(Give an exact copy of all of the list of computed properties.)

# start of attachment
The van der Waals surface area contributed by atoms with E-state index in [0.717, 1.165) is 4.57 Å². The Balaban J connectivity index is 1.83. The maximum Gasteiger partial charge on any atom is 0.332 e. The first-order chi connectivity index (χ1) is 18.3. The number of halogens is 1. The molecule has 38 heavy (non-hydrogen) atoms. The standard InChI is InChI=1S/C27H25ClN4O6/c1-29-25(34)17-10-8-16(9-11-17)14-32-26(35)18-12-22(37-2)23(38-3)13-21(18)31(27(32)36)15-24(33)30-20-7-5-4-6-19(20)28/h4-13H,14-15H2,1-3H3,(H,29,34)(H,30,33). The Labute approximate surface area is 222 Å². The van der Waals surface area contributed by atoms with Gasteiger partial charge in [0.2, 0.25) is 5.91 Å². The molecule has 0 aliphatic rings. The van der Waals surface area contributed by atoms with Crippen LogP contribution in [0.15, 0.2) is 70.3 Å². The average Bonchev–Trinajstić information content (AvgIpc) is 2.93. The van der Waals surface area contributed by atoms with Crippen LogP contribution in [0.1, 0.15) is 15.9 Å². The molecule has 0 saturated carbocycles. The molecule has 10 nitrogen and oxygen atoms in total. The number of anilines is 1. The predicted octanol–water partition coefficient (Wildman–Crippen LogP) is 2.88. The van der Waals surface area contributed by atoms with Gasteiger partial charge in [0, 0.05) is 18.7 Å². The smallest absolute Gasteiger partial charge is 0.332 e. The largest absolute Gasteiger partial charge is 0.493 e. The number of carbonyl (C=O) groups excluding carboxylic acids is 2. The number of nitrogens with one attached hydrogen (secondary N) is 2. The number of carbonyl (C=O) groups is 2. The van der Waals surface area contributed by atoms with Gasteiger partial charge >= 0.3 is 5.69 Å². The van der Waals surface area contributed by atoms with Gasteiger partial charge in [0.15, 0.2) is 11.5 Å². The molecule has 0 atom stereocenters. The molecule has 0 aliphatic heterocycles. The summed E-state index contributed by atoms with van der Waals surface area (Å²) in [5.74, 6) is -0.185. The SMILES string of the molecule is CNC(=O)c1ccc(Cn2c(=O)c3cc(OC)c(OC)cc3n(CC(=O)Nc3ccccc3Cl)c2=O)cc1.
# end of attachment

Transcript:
The van der Waals surface area contributed by atoms with E-state index in [0.717, 1.165) is 4.57 Å². The Balaban J connectivity index is 1.83. The maximum Gasteiger partial charge on any atom is 0.332 e. The first-order chi connectivity index (χ1) is 18.3. The number of halogens is 1. The molecule has 38 heavy (non-hydrogen) atoms. The standard InChI is InChI=1S/C27H25ClN4O6/c1-29-25(34)17-10-8-16(9-11-17)14-32-26(35)18-12-22(37-2)23(38-3)13-21(18)31(27(32)36)15-24(33)30-20-7-5-4-6-19(20)28/h4-13H,14-15H2,1-3H3,(H,29,34)(H,30,33). The Labute approximate surface area is 222 Å². The van der Waals surface area contributed by atoms with Gasteiger partial charge in [0.2, 0.25) is 5.91 Å². The molecule has 0 aliphatic rings. The van der Waals surface area contributed by atoms with Crippen LogP contribution in [0.15, 0.2) is 70.3 Å². The average Bonchev–Trinajstić information content (AvgIpc) is 2.93. The van der Waals surface area contributed by atoms with Crippen LogP contribution in [0.1, 0.15) is 15.9 Å². The molecule has 0 saturated carbocycles. The molecule has 10 nitrogen and oxygen atoms in total. The number of anilines is 1. The predicted octanol–water partition coefficient (Wildman–Crippen LogP) is 2.88. The van der Waals surface area contributed by atoms with Gasteiger partial charge in [0, 0.05) is 18.7 Å². The smallest absolute Gasteiger partial charge is 0.332 e. The largest absolute Gasteiger partial charge is 0.493 e. The number of carbonyl (C=O) groups excluding carboxylic acids is 2. The number of nitrogens with one attached hydrogen (secondary N) is 2. The number of carbonyl (C=O) groups is 2. The van der Waals surface area contributed by atoms with Gasteiger partial charge >= 0.3 is 5.69 Å². The van der Waals surface area contributed by atoms with Gasteiger partial charge in [0.15, 0.2) is 11.5 Å². The molecule has 0 atom stereocenters. The molecule has 0 aliphatic heterocycles. The summed E-state index contributed by atoms with van der Waals surface area (Å²) in [5.74, 6) is -0.185. The SMILES string of the molecule is CNC(=O)c1ccc(Cn2c(=O)c3cc(OC)c(OC)cc3n(CC(=O)Nc3ccccc3Cl)c2=O)cc1.